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How to Care for Kids and Elderly Parents, Simultaneously


Each day, scores of American parents spend hours taking care of their kids’ needs — and some of them are also looking after their own parents. While they are checking homework, preparing school lunches, and driving to and from activities, they may also be picking up prescriptions, helping with taxes or insurance forms, or accompanying Mom or Dad to medical appointments. 

About one in eight Americans are simultaneously raising a child and caring for a parent, according to Pew Research Center. What’s more, there are upward of 10 million adults caring for an aging parent remotely. The “Sandwich Generation,” those wedged between senior parents and children under the age of 18, can experience many unique challenges.

“The stress can be high as they juggle care for multiple people along with their jobs, other relationships, home, health, animal care, hobbies, or volunteer work,” says Amy Goyer, AARP’s Caregiving Expert. “They have a great deal on their plates and often feel like they just can’t do it all.”

The good news is, adopting a few smart strategies can help seamlessly navigate these challenges.  

Manage Your Money 

According to Goyer, family caregivers spend $7,000 per year in out-of-pocket expenses, while long-distance family caregivers spend an average of $12,000. “We all want what’s best for our loved ones, but our efforts often leave us dealing with our own financial challenges,” she says. 

Goyer suggests reviewing your finances and coming up with a caregiving budget that allows you to contribute to the needs of your family without threatening your financial security. Look into working with a financial advisor who can help you understand the value of the cash you contribute to caregiving, the debt you may incur, and the long-term effects it may have on your employment situation.

“If your loved ones’ budget along with your contributions aren’t enough, determine how to fill the gaps,” says Goyer. She recommends checking if your parent is eligible for public or veteran benefits, or if there are other services that would lessen your financial burden. Maybe other family members can contribute money or care? Perhaps combining households would lower costs? Be sure to explore your options.

Adjust Your Hours 

About 60 percent of family caregivers are also working at a full- or part-time job, says Goyer. Their caregiving work averages about 20 hours a week on top of their time spent in the office.  

For those having a hard time juggling it all, Goyer suggests examining your schedule and, if you can, adjusting your hours to start earlier or later in the day. Requesting a predictable schedule or a compressed work week might allow you to better manage the needs of your family. Other options include telecommuting, working at an office location that’s closer to your loved ones, job sharing with another employee, or opting for a phased retirement to gradually cut back your hours.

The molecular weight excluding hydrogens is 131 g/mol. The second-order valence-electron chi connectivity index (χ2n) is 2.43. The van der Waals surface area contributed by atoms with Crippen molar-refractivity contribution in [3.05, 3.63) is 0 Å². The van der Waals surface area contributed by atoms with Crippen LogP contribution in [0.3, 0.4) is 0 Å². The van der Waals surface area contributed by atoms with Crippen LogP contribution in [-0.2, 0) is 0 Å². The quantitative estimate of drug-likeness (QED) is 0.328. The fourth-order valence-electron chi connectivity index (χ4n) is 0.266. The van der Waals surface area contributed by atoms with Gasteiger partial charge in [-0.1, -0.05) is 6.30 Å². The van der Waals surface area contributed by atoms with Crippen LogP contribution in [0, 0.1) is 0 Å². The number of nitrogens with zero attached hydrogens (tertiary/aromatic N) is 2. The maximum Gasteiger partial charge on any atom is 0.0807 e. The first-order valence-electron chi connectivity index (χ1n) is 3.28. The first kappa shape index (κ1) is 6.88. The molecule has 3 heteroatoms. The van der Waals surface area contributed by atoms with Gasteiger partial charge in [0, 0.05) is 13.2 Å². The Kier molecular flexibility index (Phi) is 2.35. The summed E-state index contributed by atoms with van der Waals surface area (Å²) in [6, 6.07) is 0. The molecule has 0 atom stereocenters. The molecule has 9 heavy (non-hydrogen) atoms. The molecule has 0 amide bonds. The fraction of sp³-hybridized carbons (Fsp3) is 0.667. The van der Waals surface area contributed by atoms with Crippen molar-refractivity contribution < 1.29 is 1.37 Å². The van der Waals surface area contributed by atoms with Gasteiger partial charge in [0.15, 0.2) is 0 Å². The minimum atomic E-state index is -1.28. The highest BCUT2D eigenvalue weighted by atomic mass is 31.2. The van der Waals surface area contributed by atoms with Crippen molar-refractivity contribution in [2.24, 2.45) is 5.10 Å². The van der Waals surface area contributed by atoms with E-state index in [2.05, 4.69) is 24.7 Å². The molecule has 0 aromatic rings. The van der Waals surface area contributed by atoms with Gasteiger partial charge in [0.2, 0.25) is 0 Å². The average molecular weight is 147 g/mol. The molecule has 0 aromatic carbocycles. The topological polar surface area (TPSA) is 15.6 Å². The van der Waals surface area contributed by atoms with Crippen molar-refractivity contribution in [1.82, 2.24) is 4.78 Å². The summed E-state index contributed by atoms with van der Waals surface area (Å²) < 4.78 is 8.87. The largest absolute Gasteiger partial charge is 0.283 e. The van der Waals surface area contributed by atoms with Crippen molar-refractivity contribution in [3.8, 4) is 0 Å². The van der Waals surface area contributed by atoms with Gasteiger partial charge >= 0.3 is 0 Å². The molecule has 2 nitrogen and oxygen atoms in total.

Be creative. “Ask how you can use paid or unpaid, vacation, sick, personal, caregiving, bereavement, FMLA, donated leave and Family and Medical Leave Act (FMLA) or military caregiver leave,” says Goyer. “But if you are considering leaving a paid job, make the choice fully aware of all of the ramifications.” Family caregivers over age 50 who leave the workforce due to caregiving lose on average more than $300,000 in lifetime wages and benefits.

Take Care of Yourself 

Caring for one’s kids can sap the energy out of even the most unflappable individual. Throw in being responsible for the needs of an elderly parent and many caregivers find themselves feeling stretched.

“In my view, all family caregivers are sandwiched between caring for loved ones and all the other parts of their lives,” says Goyer. “Our time is eaten up with everything else and we put self-care at the bottom of the list. It can lead to burnout.”

Goyer says it’s crucial for caregivers to stay organized, defining roles and responsibilities, so efforts aren’t duplicated and balls aren’t dropped. But equally important, is to not forget to schedule “me” time. “Focus on ‘tune ups,’ she says. “Take a week or at least a few days when you aren’t caring for anyone else but yourself. Take a vacation, attend a retreat, go to a favorite, meaningful place.”

She also stresses the importance of “routine maintenance.” This includes getting enough sleep, eating healthily, exercising regularly, getting preventive health check-ups, and counseling or life coaching, where warranted.

Give Yourself a Break 

Of course, you can do your best to cover all bases and still feel like your efforts aren’t cutting it. In this case, Goyer says to cut yourself some slack. “All working family caregivers struggle with how to meet loved ones’ needs and still do their best work,” she says. “I had to change my view of success – invariably I couldn’t do everything, but I realized that didn’t mean I was a failure. I realized that success is getting back up when we get knocked down and continuing to do my best alongside my loved ones in the unpredictable journey of caregiving.”

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